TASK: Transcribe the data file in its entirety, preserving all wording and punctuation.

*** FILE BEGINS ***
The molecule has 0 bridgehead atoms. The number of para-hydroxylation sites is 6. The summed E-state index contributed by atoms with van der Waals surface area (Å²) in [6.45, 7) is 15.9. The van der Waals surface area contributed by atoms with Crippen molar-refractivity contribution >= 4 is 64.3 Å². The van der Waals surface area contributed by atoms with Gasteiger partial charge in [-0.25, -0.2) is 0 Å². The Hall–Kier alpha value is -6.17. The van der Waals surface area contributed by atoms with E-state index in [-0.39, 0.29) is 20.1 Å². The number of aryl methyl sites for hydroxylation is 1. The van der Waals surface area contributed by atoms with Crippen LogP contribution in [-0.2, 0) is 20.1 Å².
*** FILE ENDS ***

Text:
The molecule has 0 bridgehead atoms. The number of para-hydroxylation sites is 6. The summed E-state index contributed by atoms with van der Waals surface area (Å²) in [6.45, 7) is 15.9. The van der Waals surface area contributed by atoms with Crippen molar-refractivity contribution >= 4 is 64.3 Å². The van der Waals surface area contributed by atoms with Gasteiger partial charge in [-0.25, -0.2) is 0 Å². The Hall–Kier alpha value is -6.17. The van der Waals surface area contributed by atoms with E-state index in [-0.39, 0.29) is 20.1 Å². The number of aryl methyl sites for hydroxylation is 1. The van der Waals surface area contributed by atoms with Crippen LogP contribution in [-0.2, 0) is 20.1 Å².